Tsuga is a genus of conifers in the pine family Pinaceae. The common name hemlock is derived from a perceived similarity in the smell of its crushed foliage to that of the unrelated plant poison hemlock. Unlike the latter, Tsuga species are not poisonous.
Eight to ten species are within the genus (depending on the authority), with four species occurring in North America and four to six in eastern Asia.
They are medium-sized to large evergreen trees, ranging from 10-60 m (33-197 ft) tall, with a conical to irregular crown, the latter occurring especially in some of the Asian species. The leading shoots generally droop. The bark is scaly and commonly deeply furrowed, with the colour ranging from grey to brown. The branches stem horizontally from the trunk and are usually arranged in flattened sprays that bend downward towards their tips.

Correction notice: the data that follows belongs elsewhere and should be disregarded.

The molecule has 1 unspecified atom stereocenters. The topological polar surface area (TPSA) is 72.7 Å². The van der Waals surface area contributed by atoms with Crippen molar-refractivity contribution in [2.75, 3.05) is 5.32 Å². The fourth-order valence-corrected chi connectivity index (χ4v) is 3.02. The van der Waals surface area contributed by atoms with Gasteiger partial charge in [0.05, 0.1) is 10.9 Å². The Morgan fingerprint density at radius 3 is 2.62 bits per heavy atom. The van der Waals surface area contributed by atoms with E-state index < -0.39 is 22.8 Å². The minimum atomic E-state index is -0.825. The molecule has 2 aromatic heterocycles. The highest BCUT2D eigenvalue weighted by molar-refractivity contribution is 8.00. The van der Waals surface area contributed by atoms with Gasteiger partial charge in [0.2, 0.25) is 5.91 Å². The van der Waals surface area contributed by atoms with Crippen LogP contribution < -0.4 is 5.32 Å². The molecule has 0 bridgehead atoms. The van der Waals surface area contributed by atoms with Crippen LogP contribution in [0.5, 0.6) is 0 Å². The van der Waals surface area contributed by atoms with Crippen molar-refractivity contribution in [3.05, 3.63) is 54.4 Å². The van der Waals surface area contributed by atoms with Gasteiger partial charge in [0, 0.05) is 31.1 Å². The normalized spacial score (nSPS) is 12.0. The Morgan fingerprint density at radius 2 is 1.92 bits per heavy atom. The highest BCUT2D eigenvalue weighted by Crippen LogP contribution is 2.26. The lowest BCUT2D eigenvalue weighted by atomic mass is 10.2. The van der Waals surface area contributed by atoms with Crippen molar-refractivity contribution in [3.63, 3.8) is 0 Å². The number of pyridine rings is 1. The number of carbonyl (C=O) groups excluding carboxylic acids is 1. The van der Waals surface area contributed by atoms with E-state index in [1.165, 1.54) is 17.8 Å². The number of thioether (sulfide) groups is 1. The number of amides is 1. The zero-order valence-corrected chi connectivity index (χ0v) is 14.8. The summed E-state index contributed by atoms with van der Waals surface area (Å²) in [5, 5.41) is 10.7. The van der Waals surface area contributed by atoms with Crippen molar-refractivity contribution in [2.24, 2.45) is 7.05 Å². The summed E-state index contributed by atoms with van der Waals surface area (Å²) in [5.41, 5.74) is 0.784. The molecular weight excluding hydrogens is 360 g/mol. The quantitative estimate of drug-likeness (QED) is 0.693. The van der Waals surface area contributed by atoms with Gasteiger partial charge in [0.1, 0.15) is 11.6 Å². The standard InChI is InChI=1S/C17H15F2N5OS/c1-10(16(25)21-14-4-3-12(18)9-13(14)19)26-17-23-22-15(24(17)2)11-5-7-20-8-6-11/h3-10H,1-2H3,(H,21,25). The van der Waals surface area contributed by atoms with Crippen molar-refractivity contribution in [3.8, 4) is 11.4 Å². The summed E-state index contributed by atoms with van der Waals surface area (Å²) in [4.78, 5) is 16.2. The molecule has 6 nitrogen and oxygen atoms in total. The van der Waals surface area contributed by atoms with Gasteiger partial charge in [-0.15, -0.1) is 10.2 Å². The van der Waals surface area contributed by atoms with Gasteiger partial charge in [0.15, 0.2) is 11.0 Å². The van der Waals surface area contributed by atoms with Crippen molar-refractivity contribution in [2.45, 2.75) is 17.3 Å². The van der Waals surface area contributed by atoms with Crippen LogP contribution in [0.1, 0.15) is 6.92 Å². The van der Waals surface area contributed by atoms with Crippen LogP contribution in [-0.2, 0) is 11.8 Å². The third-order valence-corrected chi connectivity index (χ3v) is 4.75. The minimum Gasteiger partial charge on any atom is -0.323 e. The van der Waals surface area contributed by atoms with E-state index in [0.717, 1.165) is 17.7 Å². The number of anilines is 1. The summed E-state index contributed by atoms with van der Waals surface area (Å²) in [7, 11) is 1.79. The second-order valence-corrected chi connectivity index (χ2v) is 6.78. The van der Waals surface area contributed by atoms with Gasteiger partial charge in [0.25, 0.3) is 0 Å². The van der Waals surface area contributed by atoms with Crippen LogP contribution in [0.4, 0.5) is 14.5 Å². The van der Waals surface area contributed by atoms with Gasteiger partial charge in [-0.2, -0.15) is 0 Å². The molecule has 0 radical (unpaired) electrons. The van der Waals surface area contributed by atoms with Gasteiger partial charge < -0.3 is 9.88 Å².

Hemlock trees are not recommended due to their fire prone nature. Consider removing hemlock trees within 100′ of structures or 15′ of roadways. If a tree must be maintained in the defensible space zone (within 100′ of structures), extreme care should be taken to reduce the associated wildfire hazard.
Remove all limbs within 10′ of the ground, or 1/3 the height of the tree if less than 30′ tall
Remove all dead wood and twiggy growth regularly
Provide canopy separation so that no limbs touch nearby trees or plants
Remove all “ladder fuels